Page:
An estimated 750,000 American households have chosen to live “off the grid,” generating their own electricity through renewable sources. These are the greenest of energy pioneers in the campaign against global warming (for a related story, click here). But their choices also point to a larger issue in the drive to tap noncarbon energy sources: how can electricity from solar and wind best be delivered to consumers who decide to stay on the public utility grid?
Even with progress in renewable energies, the big electric utilities will be around for quite some time. And they will still need to rely on coal, oil, or gas, although perhaps in forms that emit fewer greenhouse gases. But the push for clean energy in many states and in Congress is also running into the need to build some 5,000 miles of transmission lines to carry electricity from the wind-rich Midwest and solar-intense Southwest to heavily populated areas.
This is no easy task. The obstacles could prove to be a bottleneck for the growth of renewables. The taking of land for new lines by governments, for example, could be as big an effort as the construction of the Interstate highway system. Another issue is the cost burden: should consumers pay for new electric lines or the companies that generate power from renewables?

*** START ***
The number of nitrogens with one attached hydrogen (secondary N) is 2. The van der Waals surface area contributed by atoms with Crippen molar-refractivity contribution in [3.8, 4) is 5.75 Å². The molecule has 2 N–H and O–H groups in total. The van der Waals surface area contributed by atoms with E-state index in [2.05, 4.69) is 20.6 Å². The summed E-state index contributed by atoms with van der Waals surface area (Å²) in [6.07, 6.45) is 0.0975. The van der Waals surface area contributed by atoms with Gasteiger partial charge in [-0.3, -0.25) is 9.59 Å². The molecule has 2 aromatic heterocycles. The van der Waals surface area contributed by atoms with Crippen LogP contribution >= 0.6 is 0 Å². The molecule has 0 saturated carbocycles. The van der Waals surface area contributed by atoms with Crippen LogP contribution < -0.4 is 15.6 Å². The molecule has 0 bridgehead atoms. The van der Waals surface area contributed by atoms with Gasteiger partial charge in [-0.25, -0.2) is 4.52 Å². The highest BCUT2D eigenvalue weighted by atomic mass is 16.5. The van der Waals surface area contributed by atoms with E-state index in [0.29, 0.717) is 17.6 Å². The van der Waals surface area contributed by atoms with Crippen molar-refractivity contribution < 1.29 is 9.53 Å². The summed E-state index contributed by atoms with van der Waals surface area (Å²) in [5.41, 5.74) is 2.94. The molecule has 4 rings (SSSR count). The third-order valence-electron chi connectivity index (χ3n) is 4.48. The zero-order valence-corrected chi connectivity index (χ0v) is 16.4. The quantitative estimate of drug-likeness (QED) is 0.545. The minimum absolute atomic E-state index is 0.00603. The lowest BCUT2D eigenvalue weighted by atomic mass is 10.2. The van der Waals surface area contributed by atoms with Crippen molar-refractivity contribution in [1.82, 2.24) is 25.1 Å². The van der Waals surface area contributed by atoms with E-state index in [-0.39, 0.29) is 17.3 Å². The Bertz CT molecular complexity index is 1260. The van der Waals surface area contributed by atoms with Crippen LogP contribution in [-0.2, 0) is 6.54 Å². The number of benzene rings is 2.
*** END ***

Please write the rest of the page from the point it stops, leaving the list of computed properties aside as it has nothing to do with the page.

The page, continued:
One alternative to erecting new high-voltage lines across America are local, self-contained “green” producers of electricity that are tied together into so-called microgrids. Cities such as Austin, Texas, and Sacramento, Calif., are venturing toward these “home-grown” islands of power. And the US military also plans to have some bases generate their own renewable power.
Microgrids can supplement big utilities, but their main purpose is to improve the reliability of electricity, enhance security from terror attacks, and support green energy as a solution to climate change.
Alas, many public utilities are using their political clout with the states and Washington to continue the reliance on big “base load” generation and long-distance distribution of electricity. Their arguments are often technical, such as the variability of solar and wind.
But microgrids are being helped by better technologies, such as more efficient solar panels and new ways to store electricity in order to overcome the intermittent nature of wind and solar. According to a report from Pike Research, the number of microgrids worldwide will grow from fewer than 100 today to more than 2,000 by 2015, with the United States leading the way.
With other climate-change bills stalled in Congress, the ability to generate local power that won’t add to carbon pollution can’t be ignored.